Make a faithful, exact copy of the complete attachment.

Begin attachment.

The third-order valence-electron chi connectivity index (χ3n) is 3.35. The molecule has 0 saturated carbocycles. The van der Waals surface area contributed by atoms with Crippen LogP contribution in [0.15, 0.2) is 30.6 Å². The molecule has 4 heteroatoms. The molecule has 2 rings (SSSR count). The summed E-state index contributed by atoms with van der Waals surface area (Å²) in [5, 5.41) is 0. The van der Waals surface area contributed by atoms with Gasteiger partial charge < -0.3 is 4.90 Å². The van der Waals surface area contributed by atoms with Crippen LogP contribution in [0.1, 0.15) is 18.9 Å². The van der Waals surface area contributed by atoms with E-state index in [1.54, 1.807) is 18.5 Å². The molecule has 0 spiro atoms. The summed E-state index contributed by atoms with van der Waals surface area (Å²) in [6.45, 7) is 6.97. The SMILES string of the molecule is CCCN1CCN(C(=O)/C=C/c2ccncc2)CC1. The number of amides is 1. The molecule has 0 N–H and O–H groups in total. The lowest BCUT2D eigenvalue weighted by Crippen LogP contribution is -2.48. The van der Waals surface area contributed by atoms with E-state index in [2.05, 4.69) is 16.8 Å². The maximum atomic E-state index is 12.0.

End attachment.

The third-order valence-electron chi connectivity index (χ3n) is 3.35. The molecule has 0 saturated carbocycles. The van der Waals surface area contributed by atoms with Crippen LogP contribution in [0.15, 0.2) is 30.6 Å². The molecule has 4 heteroatoms. The molecule has 2 rings (SSSR count). The summed E-state index contributed by atoms with van der Waals surface area (Å²) in [5, 5.41) is 0. The van der Waals surface area contributed by atoms with Gasteiger partial charge < -0.3 is 4.90 Å². The van der Waals surface area contributed by atoms with Crippen LogP contribution in [0.1, 0.15) is 18.9 Å². The van der Waals surface area contributed by atoms with E-state index in [1.54, 1.807) is 18.5 Å². The molecule has 0 spiro atoms. The summed E-state index contributed by atoms with van der Waals surface area (Å²) in [6.45, 7) is 6.97. The SMILES string of the molecule is CCCN1CCN(C(=O)/C=C/c2ccncc2)CC1. The number of amides is 1. The molecule has 0 N–H and O–H groups in total. The lowest BCUT2D eigenvalue weighted by Crippen LogP contribution is -2.48. The van der Waals surface area contributed by atoms with E-state index in [2.05, 4.69) is 16.8 Å². The maximum atomic E-state index is 12.0.